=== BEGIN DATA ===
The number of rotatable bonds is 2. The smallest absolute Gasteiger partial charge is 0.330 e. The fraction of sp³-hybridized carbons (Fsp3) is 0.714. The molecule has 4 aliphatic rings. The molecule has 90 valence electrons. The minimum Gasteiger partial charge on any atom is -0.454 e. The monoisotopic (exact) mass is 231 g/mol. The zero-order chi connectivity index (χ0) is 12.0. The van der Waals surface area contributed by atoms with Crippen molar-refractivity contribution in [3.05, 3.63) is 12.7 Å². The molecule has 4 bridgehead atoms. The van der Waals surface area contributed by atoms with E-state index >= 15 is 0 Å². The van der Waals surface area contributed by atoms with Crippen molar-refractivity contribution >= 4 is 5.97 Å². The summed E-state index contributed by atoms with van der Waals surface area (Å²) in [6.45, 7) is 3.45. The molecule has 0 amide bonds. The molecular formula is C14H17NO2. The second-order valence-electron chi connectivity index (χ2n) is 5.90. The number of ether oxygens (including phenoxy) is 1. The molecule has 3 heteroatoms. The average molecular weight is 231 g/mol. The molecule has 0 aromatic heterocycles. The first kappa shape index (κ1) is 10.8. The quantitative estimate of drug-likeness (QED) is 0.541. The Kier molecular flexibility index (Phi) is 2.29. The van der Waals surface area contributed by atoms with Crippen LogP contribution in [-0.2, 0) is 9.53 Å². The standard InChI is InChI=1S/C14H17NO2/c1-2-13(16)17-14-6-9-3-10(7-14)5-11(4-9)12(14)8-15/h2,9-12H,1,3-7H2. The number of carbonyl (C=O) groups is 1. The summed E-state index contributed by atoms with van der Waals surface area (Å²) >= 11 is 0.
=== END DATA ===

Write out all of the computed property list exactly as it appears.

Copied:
The number of rotatable bonds is 2. The smallest absolute Gasteiger partial charge is 0.330 e. The fraction of sp³-hybridized carbons (Fsp3) is 0.714. The molecule has 4 aliphatic rings. The molecule has 90 valence electrons. The minimum Gasteiger partial charge on any atom is -0.454 e. The monoisotopic (exact) mass is 231 g/mol. The zero-order chi connectivity index (χ0) is 12.0. The van der Waals surface area contributed by atoms with Crippen molar-refractivity contribution in [3.05, 3.63) is 12.7 Å². The molecule has 4 bridgehead atoms. The van der Waals surface area contributed by atoms with E-state index >= 15 is 0 Å². The van der Waals surface area contributed by atoms with Crippen molar-refractivity contribution >= 4 is 5.97 Å². The summed E-state index contributed by atoms with van der Waals surface area (Å²) in [6.45, 7) is 3.45. The molecule has 0 amide bonds. The molecular formula is C14H17NO2. The second-order valence-electron chi connectivity index (χ2n) is 5.90. The number of ether oxygens (including phenoxy) is 1. The molecule has 3 heteroatoms. The average molecular weight is 231 g/mol. The molecule has 0 aromatic heterocycles. The first kappa shape index (κ1) is 10.8. The quantitative estimate of drug-likeness (QED) is 0.541. The Kier molecular flexibility index (Phi) is 2.29. The van der Waals surface area contributed by atoms with Crippen LogP contribution in [-0.2, 0) is 9.53 Å². The standard InChI is InChI=1S/C14H17NO2/c1-2-13(16)17-14-6-9-3-10(7-14)5-11(4-9)12(14)8-15/h2,9-12H,1,3-7H2. The number of carbonyl (C=O) groups is 1. The summed E-state index contributed by atoms with van der Waals surface area (Å²) >= 11 is 0.